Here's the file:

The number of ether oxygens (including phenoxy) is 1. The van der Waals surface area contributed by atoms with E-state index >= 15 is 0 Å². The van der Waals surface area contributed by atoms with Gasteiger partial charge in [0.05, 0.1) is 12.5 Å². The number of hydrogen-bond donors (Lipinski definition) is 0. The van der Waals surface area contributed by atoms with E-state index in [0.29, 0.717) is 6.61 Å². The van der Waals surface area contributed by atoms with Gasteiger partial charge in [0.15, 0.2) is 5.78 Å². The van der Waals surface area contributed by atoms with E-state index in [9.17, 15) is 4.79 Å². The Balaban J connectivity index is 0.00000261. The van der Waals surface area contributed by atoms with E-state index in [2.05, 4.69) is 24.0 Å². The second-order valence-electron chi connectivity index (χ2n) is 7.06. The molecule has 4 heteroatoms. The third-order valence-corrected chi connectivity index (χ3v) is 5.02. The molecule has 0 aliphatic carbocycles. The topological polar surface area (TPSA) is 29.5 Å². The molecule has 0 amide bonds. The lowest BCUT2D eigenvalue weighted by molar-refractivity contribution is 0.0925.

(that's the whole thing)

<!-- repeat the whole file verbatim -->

The number of ether oxygens (including phenoxy) is 1. The van der Waals surface area contributed by atoms with E-state index >= 15 is 0 Å². The van der Waals surface area contributed by atoms with Gasteiger partial charge in [0.05, 0.1) is 12.5 Å². The number of hydrogen-bond donors (Lipinski definition) is 0. The van der Waals surface area contributed by atoms with E-state index in [0.29, 0.717) is 6.61 Å². The van der Waals surface area contributed by atoms with Gasteiger partial charge in [0.15, 0.2) is 5.78 Å². The van der Waals surface area contributed by atoms with E-state index in [9.17, 15) is 4.79 Å². The Balaban J connectivity index is 0.00000261. The van der Waals surface area contributed by atoms with E-state index in [2.05, 4.69) is 24.0 Å². The second-order valence-electron chi connectivity index (χ2n) is 7.06. The molecule has 4 heteroatoms. The third-order valence-corrected chi connectivity index (χ3v) is 5.02. The molecule has 0 aliphatic carbocycles. The topological polar surface area (TPSA) is 29.5 Å². The molecule has 0 amide bonds. The lowest BCUT2D eigenvalue weighted by molar-refractivity contribution is 0.0925.